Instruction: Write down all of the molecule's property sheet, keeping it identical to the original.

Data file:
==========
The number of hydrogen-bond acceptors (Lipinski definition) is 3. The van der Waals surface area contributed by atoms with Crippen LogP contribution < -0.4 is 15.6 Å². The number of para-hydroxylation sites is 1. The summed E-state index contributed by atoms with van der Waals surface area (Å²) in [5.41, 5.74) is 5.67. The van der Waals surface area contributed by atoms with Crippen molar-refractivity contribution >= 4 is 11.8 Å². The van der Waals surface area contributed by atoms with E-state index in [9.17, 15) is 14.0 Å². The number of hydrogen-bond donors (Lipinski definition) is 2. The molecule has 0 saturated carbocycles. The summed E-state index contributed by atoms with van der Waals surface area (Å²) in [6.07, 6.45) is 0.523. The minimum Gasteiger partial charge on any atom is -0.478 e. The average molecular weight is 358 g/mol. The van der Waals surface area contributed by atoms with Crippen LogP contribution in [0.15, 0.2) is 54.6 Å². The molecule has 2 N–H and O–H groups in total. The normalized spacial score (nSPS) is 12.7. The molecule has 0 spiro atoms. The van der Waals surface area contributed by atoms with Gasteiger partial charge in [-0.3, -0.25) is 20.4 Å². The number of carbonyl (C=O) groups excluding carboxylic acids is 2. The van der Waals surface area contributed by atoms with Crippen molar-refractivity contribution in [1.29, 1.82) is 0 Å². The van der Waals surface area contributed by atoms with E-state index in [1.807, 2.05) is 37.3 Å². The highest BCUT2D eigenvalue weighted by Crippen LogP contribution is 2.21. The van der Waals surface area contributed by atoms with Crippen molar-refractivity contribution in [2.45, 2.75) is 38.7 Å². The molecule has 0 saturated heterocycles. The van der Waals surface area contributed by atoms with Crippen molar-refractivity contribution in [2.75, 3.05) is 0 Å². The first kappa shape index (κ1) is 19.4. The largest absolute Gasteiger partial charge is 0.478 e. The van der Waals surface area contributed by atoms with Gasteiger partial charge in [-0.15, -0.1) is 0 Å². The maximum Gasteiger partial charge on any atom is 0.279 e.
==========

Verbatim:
The number of hydrogen-bond acceptors (Lipinski definition) is 3. The van der Waals surface area contributed by atoms with Crippen LogP contribution < -0.4 is 15.6 Å². The number of para-hydroxylation sites is 1. The summed E-state index contributed by atoms with van der Waals surface area (Å²) in [5.41, 5.74) is 5.67. The van der Waals surface area contributed by atoms with Crippen molar-refractivity contribution >= 4 is 11.8 Å². The van der Waals surface area contributed by atoms with E-state index in [9.17, 15) is 14.0 Å². The number of hydrogen-bond donors (Lipinski definition) is 2. The molecule has 0 saturated carbocycles. The summed E-state index contributed by atoms with van der Waals surface area (Å²) in [6.07, 6.45) is 0.523. The minimum Gasteiger partial charge on any atom is -0.478 e. The average molecular weight is 358 g/mol. The van der Waals surface area contributed by atoms with Crippen LogP contribution in [0.15, 0.2) is 54.6 Å². The molecule has 2 N–H and O–H groups in total. The normalized spacial score (nSPS) is 12.7. The molecule has 0 spiro atoms. The van der Waals surface area contributed by atoms with Gasteiger partial charge in [-0.3, -0.25) is 20.4 Å². The number of carbonyl (C=O) groups excluding carboxylic acids is 2. The van der Waals surface area contributed by atoms with Crippen molar-refractivity contribution in [1.29, 1.82) is 0 Å². The van der Waals surface area contributed by atoms with E-state index in [1.807, 2.05) is 37.3 Å². The highest BCUT2D eigenvalue weighted by Crippen LogP contribution is 2.21. The van der Waals surface area contributed by atoms with Crippen molar-refractivity contribution in [2.45, 2.75) is 38.7 Å². The molecule has 0 saturated heterocycles. The van der Waals surface area contributed by atoms with Crippen molar-refractivity contribution in [2.75, 3.05) is 0 Å². The first kappa shape index (κ1) is 19.4. The largest absolute Gasteiger partial charge is 0.478 e. The van der Waals surface area contributed by atoms with Gasteiger partial charge in [-0.15, -0.1) is 0 Å². The maximum Gasteiger partial charge on any atom is 0.279 e.